# We'll just get rid of them for now, but this is probably something that deserves more attention - possibly in an appendix or similar.
airbnb_data_filtered <-
airbnb_data_filtered %>%
filter(!is.na(review_scores_rating))
# There are still some where the rest of the reviews are missing even though there is a main review score
# There seem to be an awful lot that have an overall review of 100. Does that make sense?
dim(airbnb_data_filtered)

[1] 18485    22
Get rid of anyone with a main review score less than 70.
# We'll just get rid of them for now, but this is probably something that deserves more attention - possibly in an appendix or similar.
airbnb_data_filtered <-
airbnb_data_filtered %>%
filter(review_scores_rating > 69)
# There are still some where the rest of the reviews are missing even though there is a main review score
# There seem to be an awful lot that have an overall review of 100. Does that make sense?
dim(airbnb_data_filtered)

[1] 18143    22
Get rid of anyone with a NA in their response time - this removes roughly another 20 per cent of the observations.
airbnb_data_filtered <-
airbnb_data_filtered %>%
filter(!is.na(host_response_time))
dim(airbnb_data_filtered)

[1] 14165    22

(TODO: We don’t have to do this next step as we’ve already got rid of them at some other point. So there’s something systematic going on and we should come back and look into it.)

Get rid of anyone with a NA in their number of properties.
airbnb_data_filtered <-
airbnb_data_filtered %>%
filter(!is.na(host_total_listings_count))
dim(airbnb_data_filtered)

[1] 14165    22
Get rid of anyone with a 100 for their review_scores_rating.
airbnb_data_filtered <-
airbnb_data_filtered %>%
filter(review_scores_rating != 100)
dim(airbnb_data_filtered)

[1] 10857    22
Only keep people with one property:
airbnb_data_filtered <-
airbnb_data_filtered %>%
filter(n == 1) %>%
select(-n)
dim(airbnb_data_filtered)

[1] 4880   22

## Explore data

We might like to make some graphs to see if we can any relationships jump out. Some aspects that come to mind is looking at prices and reviews and super hosts, and number of properties and neighbourhood.

TODO: Come back and make this paragraph better.

### Price and reviews

Look at the relationship between price and reviews, and whether they are a super-host.

# Look at both price and reviews
airbnb_data_filtered %>%
ggplot(aes(x = price, y = review_scores_rating, color = host_is_superhost)) +
geom_point(size = 1, alpha = 0.1) + # Make the points smaller and more transparent as they overlap considerably.
theme_classic() +
labs(x = "Price per night",
y = "Average review score",
color = "Super host") + # Probably should recode this to more meaningful than TRUE/FALSE.
scale_color_brewer(palette = "Set1")


### Superhost and response-time

One of the aspects that may make someone a super host is how quickly they respond to enquiries. One could imagine that being a superhost involves quickly saying yes or no to enquiries. Let’s look at the data. First, we want to look at the possible values of superhost by their response times.

airbnb_data_filtered %>%
tabyl(host_is_superhost) %>%

 host_is_superhost    n percent
FALSE 2617   53.6%
TRUE 2263   46.4%
Total 4880  100.0%

Fortunately, it looks like when we removed the reviews rows we removed any NAs from whether they were a super host, but if we go back and look into that we may need to check again. The tabyl function within the janitor package (Firke, 2020) would list the NAs if there were any, but in case you don’t trust it, another way of check this is to try to filter to just the NAs.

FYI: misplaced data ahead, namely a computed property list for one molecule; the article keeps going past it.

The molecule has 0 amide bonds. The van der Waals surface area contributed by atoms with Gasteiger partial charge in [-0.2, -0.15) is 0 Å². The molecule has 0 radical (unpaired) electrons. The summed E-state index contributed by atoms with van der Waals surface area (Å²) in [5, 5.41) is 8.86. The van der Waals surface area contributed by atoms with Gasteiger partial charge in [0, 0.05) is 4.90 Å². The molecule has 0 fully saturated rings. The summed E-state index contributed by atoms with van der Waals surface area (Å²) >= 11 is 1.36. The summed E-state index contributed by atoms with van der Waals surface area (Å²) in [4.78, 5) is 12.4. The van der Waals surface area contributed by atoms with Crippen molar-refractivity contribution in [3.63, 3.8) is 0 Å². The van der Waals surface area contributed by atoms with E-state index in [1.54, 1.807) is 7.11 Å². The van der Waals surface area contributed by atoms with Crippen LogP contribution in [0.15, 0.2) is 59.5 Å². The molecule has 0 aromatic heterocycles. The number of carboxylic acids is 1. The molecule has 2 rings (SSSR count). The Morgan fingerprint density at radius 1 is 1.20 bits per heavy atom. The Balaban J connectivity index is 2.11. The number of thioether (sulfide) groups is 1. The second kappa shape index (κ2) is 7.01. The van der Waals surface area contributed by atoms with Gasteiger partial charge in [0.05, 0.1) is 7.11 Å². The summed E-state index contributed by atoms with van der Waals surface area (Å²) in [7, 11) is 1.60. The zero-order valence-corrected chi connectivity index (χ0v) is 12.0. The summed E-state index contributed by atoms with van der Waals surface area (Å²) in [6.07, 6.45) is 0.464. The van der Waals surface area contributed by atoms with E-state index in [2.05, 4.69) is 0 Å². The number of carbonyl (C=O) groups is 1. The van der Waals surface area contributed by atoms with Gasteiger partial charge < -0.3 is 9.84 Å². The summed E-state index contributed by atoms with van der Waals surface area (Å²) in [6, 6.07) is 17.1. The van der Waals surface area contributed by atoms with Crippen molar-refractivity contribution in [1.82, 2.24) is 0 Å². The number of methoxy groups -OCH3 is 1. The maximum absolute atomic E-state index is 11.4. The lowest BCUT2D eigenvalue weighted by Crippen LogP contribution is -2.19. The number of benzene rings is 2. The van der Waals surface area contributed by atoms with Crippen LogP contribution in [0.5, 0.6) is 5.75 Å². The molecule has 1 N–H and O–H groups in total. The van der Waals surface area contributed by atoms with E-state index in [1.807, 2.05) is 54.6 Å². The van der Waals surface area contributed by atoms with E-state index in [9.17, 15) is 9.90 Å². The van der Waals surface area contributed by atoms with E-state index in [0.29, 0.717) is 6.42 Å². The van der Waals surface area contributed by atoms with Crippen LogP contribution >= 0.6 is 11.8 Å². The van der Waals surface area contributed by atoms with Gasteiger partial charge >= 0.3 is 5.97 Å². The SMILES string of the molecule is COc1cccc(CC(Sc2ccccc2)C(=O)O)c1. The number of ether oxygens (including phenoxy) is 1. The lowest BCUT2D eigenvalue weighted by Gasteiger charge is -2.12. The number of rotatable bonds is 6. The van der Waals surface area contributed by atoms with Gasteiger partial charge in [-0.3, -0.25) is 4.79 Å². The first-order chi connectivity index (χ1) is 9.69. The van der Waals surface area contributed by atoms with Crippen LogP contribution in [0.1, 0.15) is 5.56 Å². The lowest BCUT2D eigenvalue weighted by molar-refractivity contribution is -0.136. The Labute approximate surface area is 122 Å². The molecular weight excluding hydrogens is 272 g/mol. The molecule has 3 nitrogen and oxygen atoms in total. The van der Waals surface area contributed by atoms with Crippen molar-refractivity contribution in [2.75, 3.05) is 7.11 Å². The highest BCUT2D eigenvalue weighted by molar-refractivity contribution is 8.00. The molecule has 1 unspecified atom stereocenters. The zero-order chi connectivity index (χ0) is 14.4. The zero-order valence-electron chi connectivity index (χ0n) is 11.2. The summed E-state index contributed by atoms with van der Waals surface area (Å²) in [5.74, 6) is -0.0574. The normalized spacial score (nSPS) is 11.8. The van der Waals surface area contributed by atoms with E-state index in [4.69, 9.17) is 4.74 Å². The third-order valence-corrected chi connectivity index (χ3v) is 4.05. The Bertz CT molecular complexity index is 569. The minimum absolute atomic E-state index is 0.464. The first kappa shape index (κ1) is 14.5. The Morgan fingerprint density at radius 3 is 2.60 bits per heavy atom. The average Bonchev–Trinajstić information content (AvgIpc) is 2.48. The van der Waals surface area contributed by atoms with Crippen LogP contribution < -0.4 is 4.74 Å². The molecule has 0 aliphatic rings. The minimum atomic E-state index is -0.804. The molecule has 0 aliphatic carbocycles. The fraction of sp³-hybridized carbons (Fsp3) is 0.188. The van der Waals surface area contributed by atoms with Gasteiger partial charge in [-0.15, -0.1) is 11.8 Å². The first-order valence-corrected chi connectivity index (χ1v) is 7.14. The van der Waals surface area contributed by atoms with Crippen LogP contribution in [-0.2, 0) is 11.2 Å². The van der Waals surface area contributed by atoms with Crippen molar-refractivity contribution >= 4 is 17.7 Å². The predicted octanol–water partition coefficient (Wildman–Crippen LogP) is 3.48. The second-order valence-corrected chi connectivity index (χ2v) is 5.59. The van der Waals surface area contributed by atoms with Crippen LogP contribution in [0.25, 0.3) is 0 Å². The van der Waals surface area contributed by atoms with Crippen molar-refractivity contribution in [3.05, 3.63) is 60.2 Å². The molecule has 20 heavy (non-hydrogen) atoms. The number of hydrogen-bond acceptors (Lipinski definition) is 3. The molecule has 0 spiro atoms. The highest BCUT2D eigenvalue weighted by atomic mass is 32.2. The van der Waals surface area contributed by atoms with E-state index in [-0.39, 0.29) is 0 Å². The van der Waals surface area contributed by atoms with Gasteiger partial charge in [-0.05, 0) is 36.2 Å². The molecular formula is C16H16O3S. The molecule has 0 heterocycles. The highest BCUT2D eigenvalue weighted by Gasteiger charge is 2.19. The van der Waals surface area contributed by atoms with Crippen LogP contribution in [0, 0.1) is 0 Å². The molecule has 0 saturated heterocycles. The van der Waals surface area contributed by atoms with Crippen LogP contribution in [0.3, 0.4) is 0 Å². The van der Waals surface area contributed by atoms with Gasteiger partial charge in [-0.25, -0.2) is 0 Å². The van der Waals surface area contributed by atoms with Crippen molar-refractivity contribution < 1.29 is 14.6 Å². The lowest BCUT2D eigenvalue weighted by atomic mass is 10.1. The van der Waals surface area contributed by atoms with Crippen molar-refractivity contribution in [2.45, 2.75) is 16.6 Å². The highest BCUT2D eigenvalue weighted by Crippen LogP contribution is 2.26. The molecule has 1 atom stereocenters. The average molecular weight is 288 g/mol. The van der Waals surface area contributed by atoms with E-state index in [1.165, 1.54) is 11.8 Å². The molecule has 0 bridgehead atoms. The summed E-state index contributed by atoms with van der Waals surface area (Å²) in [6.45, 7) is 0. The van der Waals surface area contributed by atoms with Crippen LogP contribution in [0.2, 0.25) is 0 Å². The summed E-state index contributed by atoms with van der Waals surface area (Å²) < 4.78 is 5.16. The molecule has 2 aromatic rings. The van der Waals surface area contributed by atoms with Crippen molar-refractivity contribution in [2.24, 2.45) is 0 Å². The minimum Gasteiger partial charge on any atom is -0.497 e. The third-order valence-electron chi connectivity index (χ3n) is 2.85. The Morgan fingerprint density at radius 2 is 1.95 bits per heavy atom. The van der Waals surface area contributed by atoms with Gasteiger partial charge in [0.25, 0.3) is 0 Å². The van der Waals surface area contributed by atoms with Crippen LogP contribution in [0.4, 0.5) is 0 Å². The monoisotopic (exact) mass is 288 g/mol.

airbnb_data_filtered %>%
filter(is.na(host_is_superhost))

# A tibble: 0 x 22
# … with 22 variables: host_id <dbl>, host_since <date>,
#   host_response_time <chr>, host_is_superhost <lgl>,
#   host_total_listings_count <dbl>, host_neighbourhood <chr>,
#   neighbourhood_cleansed <chr>, room_type <chr>, bathrooms <dbl>,
#   bedrooms <dbl>, square_feet <dbl>, price <int>,
#   number_of_reviews <dbl>, has_availability <lgl>,
#   review_scores_rating <dbl>, review_scores_accuracy <dbl>,
#   review_scores_cleanliness <dbl>, review_scores_checkin <dbl>,
#   review_scores_communication <dbl>, review_scores_location <dbl>,
#   review_scores_value <dbl>, host_is_superhost_binary <dbl>

Now let’s look at the response time.

airbnb_data_filtered %>%
tabyl(host_response_time) %>%

 host_response_time    n percent
a few days or more   78    1.6%
within a day  538   11.0%
within a few hours  833   17.1%
within an hour 3431   70.3%
Total 4880  100.0%

So a vast majority respond within an hour.

Finally, we can look at the cross-tab.

airbnb_data_filtered %>%
tabyl(host_response_time, host_is_superhost) %>%
adorn_pct_formatting(digits = 0) %>%

                    host_is_superhost
host_response_time             FALSE       TRUE
a few days or more        92%   (72)  8%    (6)
within a day        74%  (396) 26%  (142)
within a few hours        60%  (502) 40%  (331)
within an hour        48% (1647) 52% (1784)

So if someone doesn’t respond within an hour then it’s unlikely that they are a super host.

### Neighbourhood

Finally, let’s look at neighbourhood. The data provider has attempted to clean the neighbourhood variable for us, so we’ll just use this for now. If we were doing this analysis properly, we’d need to check whether they’d made any mistakes.

# We expect something in the order of 100 to 150 neighbourhoods, with the top ten accounting for a large majority of listings.
airbnb_data_filtered %>%
tabyl(neighbourhood_cleansed) %>%
nrow()

[1] 139
airbnb_data_filtered %>%
tabyl(neighbourhood_cleansed) %>%
arrange(-n) %>%
filter(n > 100) %>%

              neighbourhood_cleansed    n percent
Waterfront Communities-The Island 1001   20.5%
Niagara  273    5.6%
Church-Yonge Corridor  176    3.6%
Annex  174    3.6%
Dovercourt-Wallace Emerson-Junction  163    3.3%